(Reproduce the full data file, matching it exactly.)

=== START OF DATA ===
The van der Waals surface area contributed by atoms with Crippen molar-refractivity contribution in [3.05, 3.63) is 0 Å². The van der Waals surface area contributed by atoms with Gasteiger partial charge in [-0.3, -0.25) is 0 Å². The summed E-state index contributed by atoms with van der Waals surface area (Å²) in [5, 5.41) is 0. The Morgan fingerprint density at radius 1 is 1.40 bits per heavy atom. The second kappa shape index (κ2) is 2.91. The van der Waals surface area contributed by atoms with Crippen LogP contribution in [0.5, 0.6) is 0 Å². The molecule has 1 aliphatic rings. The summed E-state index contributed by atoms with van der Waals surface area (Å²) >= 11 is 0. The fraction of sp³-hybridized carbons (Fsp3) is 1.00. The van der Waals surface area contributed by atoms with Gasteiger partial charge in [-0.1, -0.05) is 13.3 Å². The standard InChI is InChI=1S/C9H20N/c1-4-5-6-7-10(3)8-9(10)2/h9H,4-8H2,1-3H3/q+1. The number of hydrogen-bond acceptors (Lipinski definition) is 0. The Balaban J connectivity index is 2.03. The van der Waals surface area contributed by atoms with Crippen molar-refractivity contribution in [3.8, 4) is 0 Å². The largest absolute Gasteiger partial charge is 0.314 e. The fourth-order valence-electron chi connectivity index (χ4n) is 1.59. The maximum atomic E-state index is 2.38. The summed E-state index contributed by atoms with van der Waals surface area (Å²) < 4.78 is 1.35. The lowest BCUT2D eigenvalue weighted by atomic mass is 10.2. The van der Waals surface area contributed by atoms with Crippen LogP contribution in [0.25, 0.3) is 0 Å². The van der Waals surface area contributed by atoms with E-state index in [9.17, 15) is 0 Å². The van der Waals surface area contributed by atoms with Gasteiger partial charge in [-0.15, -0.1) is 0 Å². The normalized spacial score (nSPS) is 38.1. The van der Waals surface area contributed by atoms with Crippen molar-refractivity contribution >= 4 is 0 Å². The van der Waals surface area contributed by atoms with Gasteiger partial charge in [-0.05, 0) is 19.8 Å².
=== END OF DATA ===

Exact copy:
The van der Waals surface area contributed by atoms with Crippen molar-refractivity contribution in [3.05, 3.63) is 0 Å². The van der Waals surface area contributed by atoms with Gasteiger partial charge in [-0.3, -0.25) is 0 Å². The summed E-state index contributed by atoms with van der Waals surface area (Å²) in [5, 5.41) is 0. The Morgan fingerprint density at radius 1 is 1.40 bits per heavy atom. The second kappa shape index (κ2) is 2.91. The van der Waals surface area contributed by atoms with Crippen LogP contribution in [0.5, 0.6) is 0 Å². The molecule has 1 aliphatic rings. The summed E-state index contributed by atoms with van der Waals surface area (Å²) >= 11 is 0. The fraction of sp³-hybridized carbons (Fsp3) is 1.00. The van der Waals surface area contributed by atoms with Gasteiger partial charge in [-0.1, -0.05) is 13.3 Å². The standard InChI is InChI=1S/C9H20N/c1-4-5-6-7-10(3)8-9(10)2/h9H,4-8H2,1-3H3/q+1. The number of hydrogen-bond acceptors (Lipinski definition) is 0. The Balaban J connectivity index is 2.03. The van der Waals surface area contributed by atoms with Crippen molar-refractivity contribution in [3.8, 4) is 0 Å². The largest absolute Gasteiger partial charge is 0.314 e. The fourth-order valence-electron chi connectivity index (χ4n) is 1.59. The maximum atomic E-state index is 2.38. The summed E-state index contributed by atoms with van der Waals surface area (Å²) < 4.78 is 1.35. The lowest BCUT2D eigenvalue weighted by atomic mass is 10.2. The van der Waals surface area contributed by atoms with Crippen LogP contribution in [0.25, 0.3) is 0 Å². The van der Waals surface area contributed by atoms with E-state index in [9.17, 15) is 0 Å². The van der Waals surface area contributed by atoms with Gasteiger partial charge in [-0.15, -0.1) is 0 Å². The normalized spacial score (nSPS) is 38.1. The van der Waals surface area contributed by atoms with Crippen molar-refractivity contribution >= 4 is 0 Å². The van der Waals surface area contributed by atoms with Gasteiger partial charge in [-0.05, 0) is 19.8 Å².